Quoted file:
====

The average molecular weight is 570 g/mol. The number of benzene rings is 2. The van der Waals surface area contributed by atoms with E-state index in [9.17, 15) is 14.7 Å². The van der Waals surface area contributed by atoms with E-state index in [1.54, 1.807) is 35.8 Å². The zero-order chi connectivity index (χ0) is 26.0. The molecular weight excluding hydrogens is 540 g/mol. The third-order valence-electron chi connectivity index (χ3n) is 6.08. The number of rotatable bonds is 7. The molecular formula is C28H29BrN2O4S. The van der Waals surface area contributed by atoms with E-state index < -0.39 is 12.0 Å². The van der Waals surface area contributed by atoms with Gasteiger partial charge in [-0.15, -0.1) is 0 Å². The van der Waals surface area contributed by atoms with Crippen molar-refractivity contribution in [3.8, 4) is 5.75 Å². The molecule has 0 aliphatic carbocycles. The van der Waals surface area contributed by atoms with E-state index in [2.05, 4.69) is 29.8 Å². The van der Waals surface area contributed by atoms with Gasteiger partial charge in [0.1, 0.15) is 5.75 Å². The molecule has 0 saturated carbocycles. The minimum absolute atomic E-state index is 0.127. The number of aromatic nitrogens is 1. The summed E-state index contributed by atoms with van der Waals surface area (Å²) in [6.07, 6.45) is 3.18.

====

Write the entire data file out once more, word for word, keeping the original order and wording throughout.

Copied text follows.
The average molecular weight is 570 g/mol. The number of benzene rings is 2. The van der Waals surface area contributed by atoms with E-state index in [9.17, 15) is 14.7 Å². The van der Waals surface area contributed by atoms with E-state index in [1.54, 1.807) is 35.8 Å². The zero-order chi connectivity index (χ0) is 26.0. The molecular weight excluding hydrogens is 540 g/mol. The third-order valence-electron chi connectivity index (χ3n) is 6.08. The number of rotatable bonds is 7. The molecular formula is C28H29BrN2O4S. The van der Waals surface area contributed by atoms with E-state index < -0.39 is 12.0 Å². The van der Waals surface area contributed by atoms with Gasteiger partial charge in [-0.15, -0.1) is 0 Å². The van der Waals surface area contributed by atoms with Crippen molar-refractivity contribution in [3.8, 4) is 5.75 Å². The molecule has 0 aliphatic carbocycles. The van der Waals surface area contributed by atoms with E-state index in [2.05, 4.69) is 29.8 Å². The van der Waals surface area contributed by atoms with Gasteiger partial charge in [0.1, 0.15) is 5.75 Å². The molecule has 0 saturated carbocycles. The minimum absolute atomic E-state index is 0.127. The number of aromatic nitrogens is 1. The summed E-state index contributed by atoms with van der Waals surface area (Å²) in [6.07, 6.45) is 3.18.